The Dickinson City Commission voted 3-2 in favor of buying back property sold to Odyssey Theaters for the purpose of building an eight-screen complex on Second Avenue across from City Hall.

Linda Carlson, deputy administrator for the city, explained the contingency that allowed them to do so during the city commission meeting Tuesday night.

"In '18, the city sold part of the parking lot across from city hall to the Odyssey Theater ... to construct a new theater. For a variety of reasons, the theater construction has not yet started. The original sales agreement included a contingency that allows the city to buy back the property at 90% of the sale price ($90,000) if construction has not started within 18 months. That date has passed."

Odyssey Theaters Vice President Bryan Sieve asked that the company be given an extension to August 2021 due to events outside of their control including an eight-month battle with the U.S. Postal Service and the economic fallout cause by COVID-19. The project had already been delayed more than once since it began in 2018.

"This is the world's worst poker hand that we've ever been delivered," Sieve said. "It's been a very, very challenging chronology of events that has made it very difficult to do."

He described the impact COVID-19 has had on the movie theater industry as "devastating."

"I've never seen this happen ever. It has basically destroyed the industry," Sieve said. "It caused great uncertainty for all of us that are in the movie theater business ... With that kind of uncertainty, it was not prudent to start the project."

Members of the commission were concerned about the company's commitment to the project; many businesses that were promised have come and gone.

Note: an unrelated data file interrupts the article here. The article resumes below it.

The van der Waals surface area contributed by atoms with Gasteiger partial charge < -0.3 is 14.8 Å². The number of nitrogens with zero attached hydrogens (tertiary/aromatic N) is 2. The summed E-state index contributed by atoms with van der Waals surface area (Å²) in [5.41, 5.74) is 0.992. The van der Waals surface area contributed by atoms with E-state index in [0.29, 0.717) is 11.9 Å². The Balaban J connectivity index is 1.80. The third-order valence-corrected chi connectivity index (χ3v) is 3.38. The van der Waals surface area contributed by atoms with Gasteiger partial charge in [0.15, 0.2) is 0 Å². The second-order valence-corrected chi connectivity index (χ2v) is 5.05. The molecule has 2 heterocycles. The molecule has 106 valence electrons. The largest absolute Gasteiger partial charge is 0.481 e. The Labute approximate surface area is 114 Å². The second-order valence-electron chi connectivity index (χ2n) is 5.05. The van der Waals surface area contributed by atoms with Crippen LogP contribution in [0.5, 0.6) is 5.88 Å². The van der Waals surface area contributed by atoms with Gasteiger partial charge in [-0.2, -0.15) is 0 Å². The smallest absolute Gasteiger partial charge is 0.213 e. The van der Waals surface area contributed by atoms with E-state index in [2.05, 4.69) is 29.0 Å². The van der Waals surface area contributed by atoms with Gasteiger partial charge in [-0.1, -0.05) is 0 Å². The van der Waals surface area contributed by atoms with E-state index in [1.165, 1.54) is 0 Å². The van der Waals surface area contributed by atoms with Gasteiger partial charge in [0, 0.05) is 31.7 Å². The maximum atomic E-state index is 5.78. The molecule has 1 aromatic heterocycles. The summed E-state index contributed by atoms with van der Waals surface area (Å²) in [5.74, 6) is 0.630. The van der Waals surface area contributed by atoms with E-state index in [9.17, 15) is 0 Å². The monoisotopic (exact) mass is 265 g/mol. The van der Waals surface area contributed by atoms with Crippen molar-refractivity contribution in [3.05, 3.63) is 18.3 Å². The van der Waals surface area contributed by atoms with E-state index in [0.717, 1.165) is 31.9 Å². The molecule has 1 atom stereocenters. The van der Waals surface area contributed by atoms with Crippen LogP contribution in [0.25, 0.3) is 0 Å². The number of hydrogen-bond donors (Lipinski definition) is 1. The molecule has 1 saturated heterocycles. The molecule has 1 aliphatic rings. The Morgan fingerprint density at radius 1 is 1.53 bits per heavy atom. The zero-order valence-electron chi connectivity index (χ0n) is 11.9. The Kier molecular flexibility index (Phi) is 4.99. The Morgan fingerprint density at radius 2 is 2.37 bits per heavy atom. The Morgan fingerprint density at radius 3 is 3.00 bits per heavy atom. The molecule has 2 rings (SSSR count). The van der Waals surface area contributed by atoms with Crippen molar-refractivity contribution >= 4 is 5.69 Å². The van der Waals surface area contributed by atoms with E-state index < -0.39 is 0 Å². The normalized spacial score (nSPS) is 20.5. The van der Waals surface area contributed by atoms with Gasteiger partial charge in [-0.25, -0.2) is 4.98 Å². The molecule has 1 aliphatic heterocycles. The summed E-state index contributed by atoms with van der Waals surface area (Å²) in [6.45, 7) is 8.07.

They wanted to know if Sieve would commit to picking up and paying the $41,375 for his building permit, which is generally good for a year. He said he would.

The permit, however, has been ready since April 16, 2020.

"They could have picked (it) up, walked in and said, 'We have the permit.' I think that would have changed every commissioner's mind except for one who voted against it originally," said Mayor Scott Decker. "I based my decision upon the time frame that they were allowed to begin construction."

Commissioner Jason Fridrich, a business owner himself, sympathized with the company's COVID-19 plight.

"If there was no COVID-19, if it didn’t take them eight months to deal with the post office in Washington, D.C., then I would be upset and say they’re probably not going to do it, but they’ve had a lot of hoops to jump through and I don’t think this extension is too much to ask," he said.

After the commission heard from Sieve, members of the public participated in a public hearing to determine whether or not the extension he asked for would be granted or the city would invoke the contingency and repurchase the property.

Many of the comments were about the lack of parking caused by a fence that had been erected on the site.

Neal Messer spoke about tenants in a building he leases.